December 13, 2017

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The Bruegel Dynasty. Pieter Bruegel the Elder

The Bruegel Dynasty. Pieter Bruegel the Elder

This week series is dedicated to the Brueghel dynasty. A name of a family that became a mark of excellence in the arts and the most important group of Flemish artists working between the 16th and 17th centuries.

The family includes Pieter Brueghel the Elder,  Pieter Brueghel the Younger, Jan Brueghel the Elder, Jan Brueghel the Younger, Ambrosius Brueghel, Abraham Brueghel, Jan Peter Brueghel and Jan Van Kessel.

Our focus will remain in the most important ones, and we begin by Peter Brueghel (or Bruegel) the Elder (1525 – 1569).

He is renowned for his genre paintings, usually landscapes and peasant scenes. We can literally spy many rituals of village life, everyday scenes that are a source of iconographic evidence of  16th-century life.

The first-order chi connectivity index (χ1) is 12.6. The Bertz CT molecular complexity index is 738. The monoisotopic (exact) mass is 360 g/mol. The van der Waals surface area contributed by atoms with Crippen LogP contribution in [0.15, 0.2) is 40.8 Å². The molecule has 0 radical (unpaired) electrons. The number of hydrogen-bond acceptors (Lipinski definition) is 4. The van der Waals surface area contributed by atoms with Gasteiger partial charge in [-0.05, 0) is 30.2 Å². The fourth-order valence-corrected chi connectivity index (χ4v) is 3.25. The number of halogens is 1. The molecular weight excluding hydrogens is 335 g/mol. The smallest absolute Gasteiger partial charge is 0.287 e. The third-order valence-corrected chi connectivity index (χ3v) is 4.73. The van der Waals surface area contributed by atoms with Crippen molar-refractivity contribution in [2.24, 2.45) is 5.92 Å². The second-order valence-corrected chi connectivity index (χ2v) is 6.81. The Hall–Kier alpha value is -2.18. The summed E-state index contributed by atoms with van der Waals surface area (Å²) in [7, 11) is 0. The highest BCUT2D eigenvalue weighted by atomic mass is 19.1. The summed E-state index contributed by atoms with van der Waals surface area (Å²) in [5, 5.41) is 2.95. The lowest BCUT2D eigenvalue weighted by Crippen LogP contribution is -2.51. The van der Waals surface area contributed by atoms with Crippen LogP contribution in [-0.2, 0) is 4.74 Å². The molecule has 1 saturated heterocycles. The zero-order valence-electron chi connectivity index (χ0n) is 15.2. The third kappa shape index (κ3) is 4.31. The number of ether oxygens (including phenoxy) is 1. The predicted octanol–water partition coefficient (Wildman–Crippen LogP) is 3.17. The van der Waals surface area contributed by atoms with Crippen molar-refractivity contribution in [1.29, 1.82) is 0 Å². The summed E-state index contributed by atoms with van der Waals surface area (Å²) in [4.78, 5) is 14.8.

Some of his subjects included painting of proverbs, month of the year, Tower of Babel, peasants life, sins.

Russian film director Andrei Tarkovsky referenced Bruegel’s paintings in his films several times, notably Solaris (1972) and The Mirror (1975). Also, Lars Von Trier also uses Bruegel’s paintings in his film Melancholia (2011).

Following, some of his most famous and accomplished works.

 

The Wedding Dance 1566. Oil on pane 119.4 cm × 157.5 cm (47 in × 62 in) Museum Detroit Institute of Arts, Detroit, Michigan
The Peasant Wedding, 1566–69, oil on panel. 124 cm × 164 cm (49 in × 65 in) Vienna, Kunsthistorisches Museum
The Hunters in the Snow, 1565, oil on wood Monthly cycle, scene. Height: 1,170 mm (46.06 in). Width: 1,620 mm (63.78 in) Kunsthistorisches Museum
The Tower of Babel (1563), oil on panel Dimensions 114 cm × 155 cm (45 in × 61 inches) Museum, Vienna,
The Blind Leading the Blind, 1568 (or The Parable of the Blind)
The Triumph of Death 1562 - 1563. Oil on panel, 117 x 162 cm. Museo Nacional del Prado

 

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